A series of articles in the Aug. 1 edition of The Big Issue Japan, a biweekly magazine sold by homeless people, is addressed “to adults who have never known war.” Few major powers, past or present, can equal Japan in that regard. Sixty-five years of peace in a bellicose world have turned war in this country into a fading memory, fading all the faster due to the education system’s tendency to avoid the issues raised by the last war. No Japanese under 65 has “known war”; none under 80 is likely to have fought in one. Few under 50 can even imagine such a thing.
It is unimaginable enough. The name Norman Angell resonates feebly today, but exactly 100 years ago he wrote a best-seller called “The Great Illusion.” The illusion was victory. It was no longer possible, he argued. The cost and destruction of war had risen to such a pitch that even the winner lost. War, he wrote, had become mass suicide — hence, an anachronism.
Four years later World War I broke out, proving him right as to suicide, wrong as to anachronism. World War I was dubbed “the war to end all wars.” World War II happened anyway, and the fact that war as an institution survived the disgust and horror of that mass bloodletting might lead a pessimist to conclude that war is immortal.
Is the innocence of “adults who have never known war” a good thing or a bad thing, a solution or a problem? Taking the positive view is Ichiro Yuasa, head of the nongovernmental organization Peace Depot. “The fact that most adults have no experience of war may be a phenomenon peculiar to Japan,” he tells The Big Issue. He deplores the narrow, either-or nature of the defense debate: Either Japan remains under the U.S. “nuclear umbrella,” to the detriment of its advocacy of a nonnuclear world, or it forgoes such advocacy altogether and builds its own nuclear arsenal. He proposes a third way — a “nonnuclear umbrella” instead of a nuclear one: Japan, South Korea and North Korea bonding together to turn Northeast Asia into the world’s sixth nuclear-free zone. If innocence can save, that proposal merits serious consideration. If not, we’d better have a Plan B.
Three years ago, the right-leaning magazine Sapio discussed what it saw as the corrosive effects of prolonged pacifism. Its article appeared in the wake of a shocking incident. A young woman had been raped on a train while her fellow passengers, many of them men in the prime of life, simply pretended not to notice. “The thought of (all those men) helpless with terror in the face of one man with a knife leaves me dumbfounded,” wrote political commentator Taro Okuyama. “The human male has a duty that must never be neglected. That duty is to protect his family and women in general — even if it costs him his life. . . . To me, the most important thing is for us to reconsider our rejection of Bushido” — the way of the warrior.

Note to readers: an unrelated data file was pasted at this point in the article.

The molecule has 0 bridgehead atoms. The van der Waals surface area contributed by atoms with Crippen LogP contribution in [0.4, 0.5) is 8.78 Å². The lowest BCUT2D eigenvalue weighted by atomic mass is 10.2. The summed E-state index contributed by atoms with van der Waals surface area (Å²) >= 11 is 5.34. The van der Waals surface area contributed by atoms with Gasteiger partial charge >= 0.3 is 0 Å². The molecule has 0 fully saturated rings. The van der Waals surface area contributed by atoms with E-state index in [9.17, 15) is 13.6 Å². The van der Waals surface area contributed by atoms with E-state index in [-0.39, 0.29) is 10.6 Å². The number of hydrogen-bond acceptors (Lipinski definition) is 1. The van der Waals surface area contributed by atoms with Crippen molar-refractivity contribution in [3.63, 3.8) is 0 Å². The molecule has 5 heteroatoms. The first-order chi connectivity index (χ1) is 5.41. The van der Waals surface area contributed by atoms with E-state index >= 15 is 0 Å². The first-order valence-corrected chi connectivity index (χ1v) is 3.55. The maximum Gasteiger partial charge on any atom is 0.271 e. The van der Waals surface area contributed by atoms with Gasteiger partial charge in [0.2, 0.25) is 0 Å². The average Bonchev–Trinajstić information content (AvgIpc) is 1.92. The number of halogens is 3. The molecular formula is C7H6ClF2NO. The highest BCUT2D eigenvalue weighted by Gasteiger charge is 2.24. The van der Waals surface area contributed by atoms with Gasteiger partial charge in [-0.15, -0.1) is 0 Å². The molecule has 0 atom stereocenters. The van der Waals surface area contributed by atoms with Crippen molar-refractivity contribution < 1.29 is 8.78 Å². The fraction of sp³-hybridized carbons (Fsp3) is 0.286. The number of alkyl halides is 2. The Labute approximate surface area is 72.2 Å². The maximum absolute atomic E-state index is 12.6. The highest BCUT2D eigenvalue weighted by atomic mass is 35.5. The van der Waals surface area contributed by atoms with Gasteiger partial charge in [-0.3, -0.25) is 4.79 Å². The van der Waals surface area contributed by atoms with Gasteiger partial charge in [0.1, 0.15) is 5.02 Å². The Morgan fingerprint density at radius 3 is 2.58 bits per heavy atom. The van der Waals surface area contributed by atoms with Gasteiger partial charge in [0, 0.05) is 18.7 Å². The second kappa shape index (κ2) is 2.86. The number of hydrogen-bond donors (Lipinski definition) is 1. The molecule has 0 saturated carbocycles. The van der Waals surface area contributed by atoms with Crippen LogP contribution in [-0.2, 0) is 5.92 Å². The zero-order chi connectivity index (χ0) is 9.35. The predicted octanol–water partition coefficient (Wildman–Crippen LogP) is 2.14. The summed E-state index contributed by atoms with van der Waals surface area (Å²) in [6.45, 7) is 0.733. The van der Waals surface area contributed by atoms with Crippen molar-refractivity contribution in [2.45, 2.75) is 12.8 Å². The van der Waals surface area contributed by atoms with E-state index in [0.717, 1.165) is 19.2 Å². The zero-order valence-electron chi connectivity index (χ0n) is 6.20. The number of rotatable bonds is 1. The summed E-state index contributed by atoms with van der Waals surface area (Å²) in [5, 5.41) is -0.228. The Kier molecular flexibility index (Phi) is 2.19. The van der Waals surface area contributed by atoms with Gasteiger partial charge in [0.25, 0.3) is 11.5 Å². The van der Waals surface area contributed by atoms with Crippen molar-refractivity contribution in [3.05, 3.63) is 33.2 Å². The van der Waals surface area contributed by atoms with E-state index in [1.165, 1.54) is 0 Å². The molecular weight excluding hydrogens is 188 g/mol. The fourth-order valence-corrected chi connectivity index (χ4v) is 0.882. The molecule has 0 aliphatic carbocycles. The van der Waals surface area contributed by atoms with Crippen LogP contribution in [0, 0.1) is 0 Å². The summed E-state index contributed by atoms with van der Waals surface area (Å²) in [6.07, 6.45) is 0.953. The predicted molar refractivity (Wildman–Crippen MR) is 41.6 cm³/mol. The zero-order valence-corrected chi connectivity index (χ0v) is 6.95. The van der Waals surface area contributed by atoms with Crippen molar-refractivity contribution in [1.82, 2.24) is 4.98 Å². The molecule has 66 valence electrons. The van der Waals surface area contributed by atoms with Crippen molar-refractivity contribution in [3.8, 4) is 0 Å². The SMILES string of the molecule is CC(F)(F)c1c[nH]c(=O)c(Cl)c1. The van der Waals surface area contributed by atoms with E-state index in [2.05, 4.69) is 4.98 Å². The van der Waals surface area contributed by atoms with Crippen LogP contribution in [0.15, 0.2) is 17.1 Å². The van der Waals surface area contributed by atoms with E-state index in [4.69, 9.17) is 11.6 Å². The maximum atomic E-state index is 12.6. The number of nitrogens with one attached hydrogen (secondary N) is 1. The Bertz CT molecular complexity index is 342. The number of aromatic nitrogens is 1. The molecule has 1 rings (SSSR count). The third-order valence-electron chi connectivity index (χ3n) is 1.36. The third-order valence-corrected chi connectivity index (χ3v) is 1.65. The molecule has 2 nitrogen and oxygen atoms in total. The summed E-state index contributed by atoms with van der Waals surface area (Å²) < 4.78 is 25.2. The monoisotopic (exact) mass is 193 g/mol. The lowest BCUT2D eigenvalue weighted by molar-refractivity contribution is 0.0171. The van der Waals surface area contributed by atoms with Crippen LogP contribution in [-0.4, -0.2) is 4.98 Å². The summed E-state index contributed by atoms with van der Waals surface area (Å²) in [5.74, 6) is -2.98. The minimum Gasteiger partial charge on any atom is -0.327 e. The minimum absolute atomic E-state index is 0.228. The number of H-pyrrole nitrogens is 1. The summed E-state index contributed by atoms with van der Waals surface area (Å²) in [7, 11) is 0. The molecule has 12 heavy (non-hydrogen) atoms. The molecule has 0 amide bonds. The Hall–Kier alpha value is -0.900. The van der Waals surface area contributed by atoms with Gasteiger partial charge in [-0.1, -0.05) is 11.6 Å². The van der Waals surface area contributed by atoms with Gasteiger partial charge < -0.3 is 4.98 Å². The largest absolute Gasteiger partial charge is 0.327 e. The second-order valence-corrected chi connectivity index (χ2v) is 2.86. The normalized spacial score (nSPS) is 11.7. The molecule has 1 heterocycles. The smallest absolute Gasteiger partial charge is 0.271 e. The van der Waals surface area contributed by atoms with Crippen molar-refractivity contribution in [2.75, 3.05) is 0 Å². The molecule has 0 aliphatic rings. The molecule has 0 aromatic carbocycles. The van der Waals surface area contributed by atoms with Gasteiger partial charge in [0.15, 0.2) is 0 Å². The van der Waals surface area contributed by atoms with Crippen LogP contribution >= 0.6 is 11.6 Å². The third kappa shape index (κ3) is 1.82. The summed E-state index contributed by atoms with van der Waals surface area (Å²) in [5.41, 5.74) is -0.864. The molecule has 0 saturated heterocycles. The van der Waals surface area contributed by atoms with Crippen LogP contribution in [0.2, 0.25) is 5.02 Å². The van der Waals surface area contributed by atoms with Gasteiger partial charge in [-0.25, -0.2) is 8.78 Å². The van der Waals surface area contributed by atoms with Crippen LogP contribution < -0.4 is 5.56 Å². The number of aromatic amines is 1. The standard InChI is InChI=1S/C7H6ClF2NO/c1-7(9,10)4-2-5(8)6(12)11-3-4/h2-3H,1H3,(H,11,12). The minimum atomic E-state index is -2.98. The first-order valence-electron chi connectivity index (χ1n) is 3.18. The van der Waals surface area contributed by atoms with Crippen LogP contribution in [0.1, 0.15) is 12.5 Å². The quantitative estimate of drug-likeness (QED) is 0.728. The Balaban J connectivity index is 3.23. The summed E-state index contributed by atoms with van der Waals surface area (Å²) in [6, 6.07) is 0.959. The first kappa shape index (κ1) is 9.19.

No doubt the Japanese spirit has sagged without the buttress of that premodern martial and moral code, but time passes, history turns a page, swords grow irrelevant — there’s no help for it. War today is of such a nature that Hiroshima Mayor Tadatoshi Akiba, at a ceremony earlier this month marking the 65th anniversary of the nuclear bombing of his city, could quite reasonably observe that “only through luck, not wisdom, have we avoided human extinction.”
Luck does not hold forever; before it runs out we’d better learn wisdom. Where is it to be found? More to the point, who is “we?” An individual might be wise, an individual nation might be wisely led, but there’s a limit to the universality of wisdom, and nothing less than universal wisdom would seem to do.
Japan is history’s first major power forbidden by its constitution to wage war. Does that consign it to impotence, or to world leadership in civilization’s march to peace? Songwriter Koichi Sugiyama, 79, writing in last week’s Shukan Post, deplores the self-hatred he sees infecting postwar Japan. Its symbol, to him, is the near invisibility of the Japanese flag. Even electioneering politicians refrain from flying it at their campaign offices. During last month’s Upper House campaign, “No candidate spoke of the country, only of the economy,” he writes. “To me, there is nothing sadder than the fact that the Japanese people cannot openly love their country.”
Maybe that’s bad, or maybe, slowly, we’re rising above love of country to a more universal love. Rumiko Seya, 33-year-old director general of the Japan Center for Conflict Prevention, has spent most of her adult life in war zones. She was in Rwanda as a U.N. staffer at age 20, subsequently in Sierra Leone, Kenya and Afghanistan.
Seya tells The Big Issue of an Afghan ex-fighter she met during a voluntary disarmament campaign: “I asked him what occupation he wanted to engage in. He said he wasn’t sure — no one had ever asked him that question before.
“Finally,” she says, “he trained as a carpenter, but later, I’m not sure how, he also became a film actor.”
Maybe his kids, too, will “not know war.”
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